Doctor Who: World Enough and Time – TV Review

After months of anticipation, fevered fan-speculation and increasingly bombastic promos, the first part of the series 10 finale has finally arrived. And not a moment too soon. Although the current run of episodes started promisingly, it feels like the series has been coasting towards the finish line of late, with a few too many fun-but-fruitless episodes that have done little to advance the larger series’ arc.

That’s not an accusation that can be levelled against World Enough and Time, which boasts a Doctor-Missy team-up, the return of a classic Doctor Who foe and the ’surprise’ resurrection of one of the Time Lord’s greatest enemies in an action-packed plot. And yet, while there’s no denying this is one of the most marvellously audacious episodes of recent memory, it still manages to underwhelm, largely because it blew all of its major plot-twists before the episode even aired.


The opening moments fly by, though. A dramatic foreshadowing of the Capaldi’s upcoming regeneration swiftly swerving into a brisk and breezy sequence where an apparently repentant Missy, with her “disposables” Bill and Nardole in toll, tries to save a ginormous space ship from being sucked into the event horizon of a black hole.

It’s an unexpectedly fun, lighthearted sequence for a series finale, with Michelle Gomez back to her whimsically scathing best as a Doctor-in-training. The scene also boasts some gorgeous CGI work in the realisation of the space ship, which really wouldn’t look out of place on the big screen.

And then, Moffat punches the air out of us by literally blowing a hole through Bill’s chest. In a heart-stopping scene, the Doctor desperately pleas with a trigger-happy crew member who wants to kill Bill before an unseen, human-hunting monster comes to take them all, but he can do nothing to stop the inevitable. Her near-fatal wounding is devastating, exposing the Doctor’s steadily growing recklessness and altering Bill’s relationship with the Time Lord in potentially irrevocable ways.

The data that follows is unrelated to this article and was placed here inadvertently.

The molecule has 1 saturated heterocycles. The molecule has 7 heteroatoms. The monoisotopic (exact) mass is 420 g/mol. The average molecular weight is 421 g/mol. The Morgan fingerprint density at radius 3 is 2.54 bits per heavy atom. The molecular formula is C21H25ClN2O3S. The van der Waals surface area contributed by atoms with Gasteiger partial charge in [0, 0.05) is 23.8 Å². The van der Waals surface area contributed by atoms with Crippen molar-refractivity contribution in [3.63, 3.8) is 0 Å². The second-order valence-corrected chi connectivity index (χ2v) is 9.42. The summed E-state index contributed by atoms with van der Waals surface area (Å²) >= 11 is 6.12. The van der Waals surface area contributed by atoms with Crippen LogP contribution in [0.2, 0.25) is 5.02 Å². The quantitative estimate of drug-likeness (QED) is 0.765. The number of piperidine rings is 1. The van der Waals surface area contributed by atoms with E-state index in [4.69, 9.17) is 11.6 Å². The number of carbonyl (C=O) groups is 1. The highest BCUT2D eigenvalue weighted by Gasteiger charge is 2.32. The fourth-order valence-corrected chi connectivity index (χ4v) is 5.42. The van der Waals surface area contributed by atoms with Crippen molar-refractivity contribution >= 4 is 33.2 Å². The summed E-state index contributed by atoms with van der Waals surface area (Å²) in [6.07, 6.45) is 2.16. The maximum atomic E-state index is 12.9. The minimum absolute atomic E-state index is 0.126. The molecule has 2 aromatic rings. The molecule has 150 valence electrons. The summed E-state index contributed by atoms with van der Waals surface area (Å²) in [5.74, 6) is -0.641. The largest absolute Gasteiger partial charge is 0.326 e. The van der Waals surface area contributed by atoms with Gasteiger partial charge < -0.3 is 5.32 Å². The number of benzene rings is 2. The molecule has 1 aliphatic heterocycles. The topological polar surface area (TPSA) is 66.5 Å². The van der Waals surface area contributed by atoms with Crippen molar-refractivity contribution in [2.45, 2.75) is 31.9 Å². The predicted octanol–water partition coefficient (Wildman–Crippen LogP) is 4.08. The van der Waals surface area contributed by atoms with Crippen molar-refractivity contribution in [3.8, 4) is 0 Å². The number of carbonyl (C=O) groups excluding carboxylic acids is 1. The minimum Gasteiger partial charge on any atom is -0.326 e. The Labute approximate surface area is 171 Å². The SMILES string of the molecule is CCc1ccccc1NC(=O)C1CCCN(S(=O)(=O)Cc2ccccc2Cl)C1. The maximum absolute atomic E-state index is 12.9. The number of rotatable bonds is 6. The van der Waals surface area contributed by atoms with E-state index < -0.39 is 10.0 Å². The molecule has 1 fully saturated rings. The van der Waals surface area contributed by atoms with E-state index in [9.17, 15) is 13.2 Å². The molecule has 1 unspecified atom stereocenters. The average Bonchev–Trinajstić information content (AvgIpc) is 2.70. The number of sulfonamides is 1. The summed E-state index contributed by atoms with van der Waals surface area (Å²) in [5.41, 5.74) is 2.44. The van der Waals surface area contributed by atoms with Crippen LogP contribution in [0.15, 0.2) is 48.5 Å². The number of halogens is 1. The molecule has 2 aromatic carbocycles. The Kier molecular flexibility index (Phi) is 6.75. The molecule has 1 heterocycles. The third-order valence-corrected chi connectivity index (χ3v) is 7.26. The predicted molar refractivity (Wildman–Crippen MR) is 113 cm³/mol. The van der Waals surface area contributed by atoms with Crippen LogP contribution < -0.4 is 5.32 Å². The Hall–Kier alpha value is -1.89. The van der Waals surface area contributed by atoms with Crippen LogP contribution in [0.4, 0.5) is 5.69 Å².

It’s here that World Enough starts to falter. We all know Moffat is fond of time-wimey plots with multiple, interlocking timelines and his obsession with the device seriously hampers the story this time. Firstly, we’re ripped away from Bill’s horrific attack for a needless flashback to the Doctor and his companion breezily planning Missy’s training exercise. We then spend the rest of the episode cutting between Bill’s time in the ship’s creepy medical wing and Doctor’s rapid attempts to find her.

Moffat at least gives this structure an intriguing twist where, due to the effect of gravity on time, Bill and the Twelve experience time at different speeds, meaning a minute for the Doctor equates to weeks of waiting for Bill. It’s a neat concept, yet it adds almost nothing to the plot other than taking us away from Bill’s harrowing experiences in the grim doldrums of the ship in order to watch Capaldi repeatedly attempt to explain the science behind the time difference to Missy and Nardole.